REED HUNDT: Congress had this debate and decided that there wouldn't be an auction of these licenses; instead, they would be given to broadcasters. Now today we tried to do two things to make that a fair deal for the American people. The first is at the end of nine years today's analog licenses need to be given back, and also we need to get about a third of all of the broadcast spectrum that's not really used right now, get that back anyhow. We're going to get a first swatch of 60 megahertz later this year.
ELIZABETH FARNSWORTH: Just so I understand, where has that been? Who has had that if it's not being used now?
REED HUNDT: Well, if you had a dial on your TV, which a lot of us don't anymore, but some of us can remember, there's a 60 and a 61 and a 62 and in most markets there isn't any TV station using those. They've always been out there, held in reserve, and so we're getting those back, and we'll be putting those up for auction in about a year, and using some of that spectrum for public safety purposes.
So all this is upside, but the other thing that is really important is that we intend to redefine public interest obligations for a digital age, and the commission voted today to have a new proceeding to let everybody in America comment on that. We're particularly interested in the views of Vice President Gore's commission which he's going to start up pretty soon. It will be a way for Americans to get a whole menu of public interest obligations that seem fair. They'll ask the FCC to apply those.
ELIZABETH FARNSWORTH: What might those be, just for example?
REED HUNDT: A really good example and one that's interesting Sen. McCain and President Clinton is the idea that digital TV could be used for free access by candidates for public debate in the media, and they wouldn't have to buy ad time like they were selling soap or cereal. I think that's a really excellent idea and could be coupled with campaign finance reform in Congress.
ELIZABETH FARNSWORTH: Overall, why is this important? What's really driving this? You explain some of it and that there's all this digital technology available. What if somebody doesn't want to use that, they like their old television? Why should they have to spend -- apparently they're going to cost about $2,000, right, until the cost goes down due to volume -- why should somebody have to do that?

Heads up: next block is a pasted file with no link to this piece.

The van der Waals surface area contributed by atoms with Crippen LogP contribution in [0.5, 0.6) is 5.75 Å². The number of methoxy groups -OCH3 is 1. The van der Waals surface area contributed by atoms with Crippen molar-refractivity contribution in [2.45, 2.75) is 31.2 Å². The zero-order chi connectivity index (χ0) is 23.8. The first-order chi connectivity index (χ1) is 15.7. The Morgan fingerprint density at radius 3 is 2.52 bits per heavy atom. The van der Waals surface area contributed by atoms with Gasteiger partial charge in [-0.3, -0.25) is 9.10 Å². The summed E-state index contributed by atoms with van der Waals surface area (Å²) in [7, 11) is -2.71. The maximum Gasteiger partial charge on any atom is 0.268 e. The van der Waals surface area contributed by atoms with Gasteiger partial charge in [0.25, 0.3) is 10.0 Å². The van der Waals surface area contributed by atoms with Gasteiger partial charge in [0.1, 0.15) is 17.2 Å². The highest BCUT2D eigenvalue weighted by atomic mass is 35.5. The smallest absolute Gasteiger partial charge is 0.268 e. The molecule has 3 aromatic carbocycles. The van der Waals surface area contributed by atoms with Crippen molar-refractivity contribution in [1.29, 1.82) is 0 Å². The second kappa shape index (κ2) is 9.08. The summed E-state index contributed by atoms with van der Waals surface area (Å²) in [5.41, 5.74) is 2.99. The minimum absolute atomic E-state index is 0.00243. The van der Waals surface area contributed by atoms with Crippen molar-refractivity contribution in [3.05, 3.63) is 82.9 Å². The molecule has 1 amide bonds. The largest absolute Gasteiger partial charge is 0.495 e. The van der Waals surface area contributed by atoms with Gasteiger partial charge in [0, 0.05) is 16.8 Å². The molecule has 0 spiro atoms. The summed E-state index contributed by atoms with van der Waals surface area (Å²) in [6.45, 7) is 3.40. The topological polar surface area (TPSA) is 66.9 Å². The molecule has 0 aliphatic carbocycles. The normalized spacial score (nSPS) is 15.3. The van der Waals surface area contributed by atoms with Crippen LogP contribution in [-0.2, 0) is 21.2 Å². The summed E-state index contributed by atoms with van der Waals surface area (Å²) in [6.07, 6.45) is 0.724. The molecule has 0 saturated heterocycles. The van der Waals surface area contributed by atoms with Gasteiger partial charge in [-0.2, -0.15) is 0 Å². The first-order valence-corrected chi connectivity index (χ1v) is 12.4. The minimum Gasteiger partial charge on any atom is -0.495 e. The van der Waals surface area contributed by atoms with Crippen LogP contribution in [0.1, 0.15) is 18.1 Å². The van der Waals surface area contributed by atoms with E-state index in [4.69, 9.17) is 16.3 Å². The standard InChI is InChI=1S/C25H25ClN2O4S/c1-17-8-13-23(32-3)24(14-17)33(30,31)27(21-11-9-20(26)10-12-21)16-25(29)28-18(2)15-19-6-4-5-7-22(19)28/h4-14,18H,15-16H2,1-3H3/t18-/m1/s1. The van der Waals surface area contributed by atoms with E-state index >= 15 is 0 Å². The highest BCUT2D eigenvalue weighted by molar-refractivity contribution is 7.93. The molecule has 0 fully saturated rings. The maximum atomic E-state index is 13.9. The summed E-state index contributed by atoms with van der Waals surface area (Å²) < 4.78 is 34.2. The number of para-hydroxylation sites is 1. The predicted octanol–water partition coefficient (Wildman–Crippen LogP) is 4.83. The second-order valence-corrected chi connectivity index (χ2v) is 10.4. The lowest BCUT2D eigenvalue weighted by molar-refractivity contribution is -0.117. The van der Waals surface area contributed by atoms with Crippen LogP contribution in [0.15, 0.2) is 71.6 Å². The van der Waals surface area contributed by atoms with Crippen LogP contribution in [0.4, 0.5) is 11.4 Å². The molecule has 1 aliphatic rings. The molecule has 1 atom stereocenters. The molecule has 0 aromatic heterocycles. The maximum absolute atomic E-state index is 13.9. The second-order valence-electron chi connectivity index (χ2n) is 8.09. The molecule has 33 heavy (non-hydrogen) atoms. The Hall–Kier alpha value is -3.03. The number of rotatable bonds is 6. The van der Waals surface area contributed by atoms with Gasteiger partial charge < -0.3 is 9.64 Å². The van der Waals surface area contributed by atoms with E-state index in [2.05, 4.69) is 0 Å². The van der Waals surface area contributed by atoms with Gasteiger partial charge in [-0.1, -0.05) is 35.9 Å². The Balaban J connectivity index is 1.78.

REED HUNDT: You know, you've got a TV now, and you might have purchased for a small amount of money a cable box so that you could watch cable channels with it. In the future you could purchase a box that would let you watch digital channels on today's TV, so the TV, itself, is not going to become defunct or non-operational. You might just have to buy a box to continue to use it. Or you could go buy a new --
ELIZABETH FARNSWORTH: So you could use your TV, buy this box, but I understood if you bought the box, it won't be as good as if you buy one of the new TVs that can really use the new technology. Is that wrong?
REED HUNDT: It still could take all the signals down, including the many new channels, so even 10 years from now I don't think any TV that you still want to be using at that time will be out of business. But the real point is that this whole new medium will be invented, and you know, at some point somebody went to the first painter and said, you know, you're using those watercolors, why don't you try these oils, and the painter invented really new kinds of pictures, and I think that's what you'll see with digital television.
The medium, itself, will change in ways that we cannot really imagine and that the government does not really need to predict, and if that happens, I think people are going to be very eager over the next decade to buy the receivers that really show the new content the way it's intended to be displayed. And I think people will be as interested in the new products as they are in all new products, and we'll see a pretty fast take-up rate.
ELIZABETH FARNSWORTH: So what happens just in the next year? Do the broadcasters now have to work out some of the technology problems that we saw in the introductory piece?
REED HUNDT: I think the creative community will start experimenting with the medium. I think broadcasters will go out and they'll get some real estate and some towers and start transmitting and by Christmas of 1998 the first products will be coming out over the air, and we'll see if I'm right in my prediction that they will really be as different as the medium is.
ELIZABETH FARNSWORTH: Well, Mr. Chairman, thanks for being with us.
REED HUNDT: Thank you.